• Randee
    2019-05-13 11:36

    I love Lisa Lutz's Spellman family series, a family of detectives who are great fun to read. The family dynamics are more interesting than whatever case they happen to be investigating. I had hoped that this would be in the same wacky, snarky vein since a brother and sister were the main characters. The premise of the book was that Lisa and an ex-boyfriend would alternate writing chapters. After each chapter, Lisa and her ex-boyfriend, David Hayward, write a note to each other snarking and bitching about the complaints they each have with what the other has written. I think their notes to each other are the funniest part of the book. I'm sot sure it was a good idea to have two people write alternating chapters. I found the story a bit flat and think if Lisa had written the story alone, the relationship between the pot growing siblings would have more oomph. Nonetheless, I can recommend the book. I hope the Spellman series continues. It's one of my all time favorite series, so my expectations might have been a bit high for this one.

  • Jennifer
    2019-05-21 12:40

    I liked this book more for the stuff in between the chapters, rather than the actual mystery itself. I'm a big fan of Lisa Lutz's Spellman novels, they are so fun and quirky. The premise of this book is that she and an ex boyfriend took turns writing each chapter. At the end of each chapter they left notes to each other. It was fun to see the twists they did to each other, killing off each other's prime suspects, and particularly one character's girlfriend who Lisa had as a dumb blonde stripper, and David changed to be a secretive Mensa genius.Set in Northern CA, two siblings, pot growers, find a headless corpse in their front yard, and rather than bringing the cops into their enterprise, try to dispose of the body and solve the crime themselves. Its' funny and weird and lots of red herrings are left lying around. Totally different and original. I'm not sure that they should collaborate again, but this was a fun aside. Now hoping Lisa Lutz gets back to writing another Spellman novel.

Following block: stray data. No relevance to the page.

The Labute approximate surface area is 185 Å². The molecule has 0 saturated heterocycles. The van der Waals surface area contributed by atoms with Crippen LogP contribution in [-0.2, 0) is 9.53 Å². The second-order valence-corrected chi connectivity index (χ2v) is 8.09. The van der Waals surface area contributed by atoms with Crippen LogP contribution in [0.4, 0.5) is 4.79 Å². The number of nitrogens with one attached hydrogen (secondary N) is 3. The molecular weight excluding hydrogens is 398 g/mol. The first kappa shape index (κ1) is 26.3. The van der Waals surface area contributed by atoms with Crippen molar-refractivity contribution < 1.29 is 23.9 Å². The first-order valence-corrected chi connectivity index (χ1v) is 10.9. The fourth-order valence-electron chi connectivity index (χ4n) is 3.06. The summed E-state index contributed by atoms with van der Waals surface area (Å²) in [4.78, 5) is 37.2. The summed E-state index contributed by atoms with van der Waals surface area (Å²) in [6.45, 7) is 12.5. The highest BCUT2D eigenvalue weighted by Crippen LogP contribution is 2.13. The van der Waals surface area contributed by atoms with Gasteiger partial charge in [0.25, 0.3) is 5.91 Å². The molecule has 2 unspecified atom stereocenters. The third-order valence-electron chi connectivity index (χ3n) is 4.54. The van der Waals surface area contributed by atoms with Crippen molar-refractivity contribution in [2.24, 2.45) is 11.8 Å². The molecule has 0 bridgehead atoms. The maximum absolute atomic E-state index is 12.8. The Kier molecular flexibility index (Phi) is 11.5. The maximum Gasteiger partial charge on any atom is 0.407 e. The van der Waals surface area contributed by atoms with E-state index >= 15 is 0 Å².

• treva
    2019-05-16 08:31

    Reminded me a bit of Noises Off!, and, like The Wasteland, it's really about the footnotes. I have often wondered how two writers collaborate on something without killing each other. It turns out maybe they don't, actually. I understand Lutz is a fairly successful crime/mystery writer and I'm sure she's a nice person once you get to know her, but I have to say, her chapters were a bit lame and boring -- hackneyed, even -- and in her notes, she comes off as a controlling, petty bitch. Dude, you can't INVITE a POET to write a murder mystery with you and then get huffy when he does something interesting. Also, she has really annoying and archaic things to say about women. Speak for yourself, Lutz; I've brought more than one guy to the floor in whimpers, and I'm only 5'3". It doesn't take much, my brother's wimpiness notwithstanding. Anyway. I was really entertained by this. My favorite chapters were the even-numbered ones, written by Hayward, and Chapter 14 made me snort and giggle uncontrollably out loud, to the point where Curtis turned around to stare at me TWICE.